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Ultron Arrives Misanthropically in ‘Avengers’ #55

Ultron Arrives Misanthropically in ‘Avengers’ #55


Avengers #55 (1968)
Written by Roy Thomas
Pencilled by John Buscema
Inked by George Klein
Published by Marvel Comics

Avengers #55 marks the first real appearance of Avengers arch-villain, but the Avengers lineup he faces is quite odd. It’s a truly kooky quartet of the recently introduced Black Panther, Hawkeye, Wasp, and Goliath, which is one of Hank Pym’s dozen or so codenames. They open the issue as prisoners of a new, mostly filled with second stringers Masters of Evil, including “sultan of sound” Klaw, Radioactive Man, Whirlwind, and the “mysterious” Melter. Their strings are being pulled by the Crimson Cowl, a truly mysterious figure, who was revealed to be the Avengers’ butler Edwin Jarvis. However, writer Roy Thomas subverts the overused “the butler did it” cliche and throws in an even crazier plot twist that the robot Ultron-5 is behind the Avengers’ capture and infiltration of their HQ.

Roy Thomas is truly a clever writer with a knack for continuity, love for obscure characters, and occasionally writes a pun or pop culture joke that elicits a smile over four decades later. He combines all three of these in his writing of the Black Knight, who is combination of all three of these traits. Black Knight ends up singlehandedly saving the Avengers from Ultron and the Masters of Evil even though the Avengers mistake him for his evil uncle Black Knight, a one-off villain in Lee and Kirby’s Avengers run.



Thomas indulges his love for pop culture by having the Melter scornfully call him “Prince Valiant” after the do-gooder from the classic Hal Foster comic strip and having Black Knight name his horse Aragorn and pull a “Lone Ranger” on the Avengers at the end. These are throwaway gags, but show that Thomas saw superhero comics in a larger context of genre pop culture, including fantasy fiction and Westerns.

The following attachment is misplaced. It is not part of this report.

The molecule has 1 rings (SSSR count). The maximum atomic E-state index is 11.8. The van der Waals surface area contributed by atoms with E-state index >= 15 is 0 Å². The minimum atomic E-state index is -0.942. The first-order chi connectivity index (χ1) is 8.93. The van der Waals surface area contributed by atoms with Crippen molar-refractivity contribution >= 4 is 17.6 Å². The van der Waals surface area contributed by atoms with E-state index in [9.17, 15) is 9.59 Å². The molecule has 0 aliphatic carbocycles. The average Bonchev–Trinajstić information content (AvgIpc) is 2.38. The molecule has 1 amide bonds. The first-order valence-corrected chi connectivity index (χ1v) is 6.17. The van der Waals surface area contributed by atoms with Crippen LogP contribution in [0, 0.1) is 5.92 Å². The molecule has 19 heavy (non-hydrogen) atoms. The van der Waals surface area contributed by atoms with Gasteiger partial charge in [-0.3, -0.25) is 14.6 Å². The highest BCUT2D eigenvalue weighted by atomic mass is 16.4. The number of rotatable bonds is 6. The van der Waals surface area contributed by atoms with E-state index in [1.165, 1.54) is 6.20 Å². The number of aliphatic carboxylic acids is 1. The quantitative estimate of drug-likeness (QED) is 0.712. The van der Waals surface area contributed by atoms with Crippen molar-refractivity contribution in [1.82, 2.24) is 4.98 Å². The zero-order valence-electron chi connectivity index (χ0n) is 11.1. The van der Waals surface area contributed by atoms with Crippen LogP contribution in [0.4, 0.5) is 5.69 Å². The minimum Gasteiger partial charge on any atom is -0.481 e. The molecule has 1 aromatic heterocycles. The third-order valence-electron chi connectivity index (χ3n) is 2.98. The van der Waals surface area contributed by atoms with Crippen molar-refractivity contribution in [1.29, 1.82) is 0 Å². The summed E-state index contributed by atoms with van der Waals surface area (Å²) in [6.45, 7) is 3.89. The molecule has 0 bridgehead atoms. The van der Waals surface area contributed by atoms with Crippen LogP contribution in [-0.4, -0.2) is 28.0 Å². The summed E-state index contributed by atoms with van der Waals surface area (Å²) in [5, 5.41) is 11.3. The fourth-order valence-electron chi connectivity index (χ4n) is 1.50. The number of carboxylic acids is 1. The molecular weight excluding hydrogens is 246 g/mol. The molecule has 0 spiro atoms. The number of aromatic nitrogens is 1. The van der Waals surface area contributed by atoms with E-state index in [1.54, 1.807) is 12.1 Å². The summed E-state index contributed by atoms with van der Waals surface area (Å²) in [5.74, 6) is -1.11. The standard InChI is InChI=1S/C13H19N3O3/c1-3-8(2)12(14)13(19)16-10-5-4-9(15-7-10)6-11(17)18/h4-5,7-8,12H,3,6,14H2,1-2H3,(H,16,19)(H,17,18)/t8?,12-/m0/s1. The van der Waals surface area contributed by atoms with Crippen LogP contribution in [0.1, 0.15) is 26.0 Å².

But how does Ultron come off in his first appearance? Readers don’t learn he was built by Hank Pym until later so for now, he is a mysterious, cloaked figure that both heroes and villains fear. He is incredibly arrogant and condescending calling Klaw “his jungle-bred friend” and continuing to berate his henchmen as they do the heavy-lifting of capturing and transporting the Avengers.

His evil plan is yet another predictable, Cold War-era drop an H-Bomb on New York plot, but Thomas and Buscema plant seeds for the villain feared by film and comics audiences with his terrifying design and misanthropy. His hatred for humans is on full display when Jarvis appeals to Crimson Cowl’s humanity to spare the Avengers from being senseless collateral in his attack on the Empire State Building. Buscemaavengers-55-ultron-unmasks shows Jarvis’ progression from a hypnotized state to confusion then anger and fear when Ultron reveals his face of pure, impassive evil yelling, “What makes you think I am human?” This revelation shows why Ultron treated the Masters of Evil so badly because he thinks he is superior to mere human beings.

As a product of its time, there are unfortunately quite a few cracks at Black Panther’s “jungle heritage” even though he acquits himself nicely in the battle taking out the Master Evils with some acrobatic flips and kicks courtesy of Buscema. Wasp also doesn’t get much to do in this issue except get trapped in a transparent jar by the incredibly creepy acting Klaw and Radioactive Man. Her fellow Avengers are prisoners too, but she doesn’t get to make her own arrows like Hawkeye or stomp out bad guys like Goliath.

Even though it has Ultron’s first appearance, Avengers #55 isn’t an all-time classic, but it is a fun example of Roy Thomas’ clever, bombastic writing and John Buscema’s action-packed panels with looser inking from George Klein for more meditative scenes, like Jarvis realizing he betrayed the Avengers. It is a window into a time when the Avengers weren’t a bunch of A-Listers, but a scrappy bunch that sometimes needed help from a medieval cosplayer with a flying horse named after a Lord of the Rings character to defeat their enemies.